Uniworld’s S.S. Antoinette
The 154-passenger S.S. Antoinette was Uniworld’s first big upgrade. Inside you’ll find Brazilian marble floors, a 19th-century Venetian glass mirror, and a 10-foot sapphire-studded Strauss Baccarat chandelier that once hung in New York City's Tavern on the Green. Even the cabins (which have 100 percent Egyptian cotton sheets and European-style feather-filled duvets) are lined with French toile fabric.
Where You Can Go: Look for the “Castles Along the Rhine” itinerary, which features the otherwise difficult-to-access homesteads of European royalty.
Most Notable: This is the rare river ship to offer an onboard, indoor movie theater—a blessing on rainy days.
Beds on this 138-passenger ship face the massive cabin windows, giving you views of Eastern Europe’s wineries and lush green hillsides from the moment you wake up in the morning.
Where You Can Go: The nine-day itineraries sail back and forth from Linz to Budapest.
Most Notable: While some cruises may feel too sedentary for active travelers, this river option is the best of both worlds. Guests can bike, hike, and canoe along the Danube, or check out ice caves and underground salt mines, or mountain climb.
Launching in spring 2017, this new eight-passenger barge will focus on the Champagne region of France. Onboard, the French country details, from timber wood furnishings to marble bathrooms, Parisian duvet covers, and wrought ironwork, reflect the distinct charm of the region.
Where You Can Go: The vessel sails between Meaux and Chalons-en-Champagne, stopping at small wine towns for tours of museums and gothic cathedrals along the way. Guests also enjoy countless tastings of locally produced bubbly.
Most Notable: Watch the vineyards pass by from the heated swimming pool during the day, and enjoy jazz performances after dark.
Aqua Expeditions’ Aqua Mekong
The 40-passenger Aqua Mekong was designed specifically for the Mekong River in Southeast Asia, and the décor and cuisine reflect the region. Guests enjoy mango salads, chili-crusted prawns, sautéed catfish with plenty of ginger, curries rich with coconut milk, and savory rice noodle dishes onboard.
Where You Can Go: Each cruise focuses on Vietnamese and Cambodian temples and markets, with notable visits to Buddhist monasteries.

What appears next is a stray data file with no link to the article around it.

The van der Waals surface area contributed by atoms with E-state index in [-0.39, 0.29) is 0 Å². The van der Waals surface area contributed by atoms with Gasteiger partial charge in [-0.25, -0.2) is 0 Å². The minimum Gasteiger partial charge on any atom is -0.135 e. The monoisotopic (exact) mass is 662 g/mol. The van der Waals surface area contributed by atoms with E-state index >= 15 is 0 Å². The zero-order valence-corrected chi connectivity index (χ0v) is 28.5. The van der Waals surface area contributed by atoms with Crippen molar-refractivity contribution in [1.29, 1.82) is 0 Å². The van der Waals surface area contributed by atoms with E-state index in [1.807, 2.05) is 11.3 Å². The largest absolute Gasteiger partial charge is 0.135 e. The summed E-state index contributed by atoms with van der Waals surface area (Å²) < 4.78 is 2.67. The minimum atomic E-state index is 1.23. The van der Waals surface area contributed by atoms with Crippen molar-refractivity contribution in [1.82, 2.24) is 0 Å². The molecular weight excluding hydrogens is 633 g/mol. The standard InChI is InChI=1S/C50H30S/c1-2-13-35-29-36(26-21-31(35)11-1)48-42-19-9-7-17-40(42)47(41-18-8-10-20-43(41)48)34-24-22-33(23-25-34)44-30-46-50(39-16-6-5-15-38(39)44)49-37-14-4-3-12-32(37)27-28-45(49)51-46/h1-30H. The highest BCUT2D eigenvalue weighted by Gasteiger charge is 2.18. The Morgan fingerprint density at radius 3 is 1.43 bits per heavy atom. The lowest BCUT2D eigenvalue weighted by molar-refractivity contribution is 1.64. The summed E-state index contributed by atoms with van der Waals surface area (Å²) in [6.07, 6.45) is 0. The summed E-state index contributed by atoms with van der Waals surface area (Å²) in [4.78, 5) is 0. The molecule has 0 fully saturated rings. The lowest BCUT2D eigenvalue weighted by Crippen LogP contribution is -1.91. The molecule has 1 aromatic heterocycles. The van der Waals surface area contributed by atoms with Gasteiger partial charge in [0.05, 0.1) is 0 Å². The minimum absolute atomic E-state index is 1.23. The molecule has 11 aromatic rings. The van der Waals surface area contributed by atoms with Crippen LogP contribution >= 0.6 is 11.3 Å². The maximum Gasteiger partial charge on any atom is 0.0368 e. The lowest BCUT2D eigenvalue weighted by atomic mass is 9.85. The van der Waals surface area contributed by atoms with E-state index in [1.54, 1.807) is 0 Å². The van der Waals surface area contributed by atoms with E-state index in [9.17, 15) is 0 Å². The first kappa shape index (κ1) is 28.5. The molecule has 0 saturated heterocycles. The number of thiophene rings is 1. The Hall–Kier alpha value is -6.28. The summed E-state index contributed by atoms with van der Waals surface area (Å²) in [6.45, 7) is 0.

Most Notable: Aqua Expeditions asks passengers to bring school supplies for local children, so they have something to hand out in small villages during the trip.
Designed in partnership with Adventures Disney, AmaWaterways’ 158-passenger ship hosts family-friendly tours with designated Disney-hired guides and special kid-friendly activities several times a year.
Where You Can Go: This ship sails the Danube, with opportunities for bike trips along the banks and castle tours for the whole gang.
Most Notable: While cocktail lounges are usually a quiet, social spot for grown-ups, kids take over on these special sailings. During the day, there are classes in strudel making for children and Sound of Music- themed tours of Salzburg.
The 44-passenger Aura was designed with Myanmar in mind, and the Asian décor onboard is simple and modern, with spare gray guestrooms brightened with elegant touches: live orchids, floor-to-ceiling windows, and Thai silk pillows.
Where You Can Go: The ship sails Myanmar’s Irrwaddy River from Yangon to Pagan, visiting temples in Mandalay, the monasteries of Sagaing, and the floating temples of Inle Lake along the way.
Most Notable: While this ship has a small passenger count, it also has more amenities and services than most large vessels, including a pool, complimentary laundry, 24-hour room service, and an open-air movie theater.
Viking Longship Forseti
All of the Viking Longships are identical, and they all use modern Scandinavian design to provide a clean aesthetic. Best of all, cabins have thoughtful (and modern) conveniences like bedside USB ports and heated bathroom floors.
Where You Can Go: The ship sails eight-day cruises in France’s Bordeaux region, traveling the Dordogne, Gironde, and Garonne rivers. Passengers have the opportunity to tour the chateaux and participate in wine, cognac, and oyster tastings.
Most Notable: The ship’s sun deck has solar panels, an herb garden, and a putting green, too.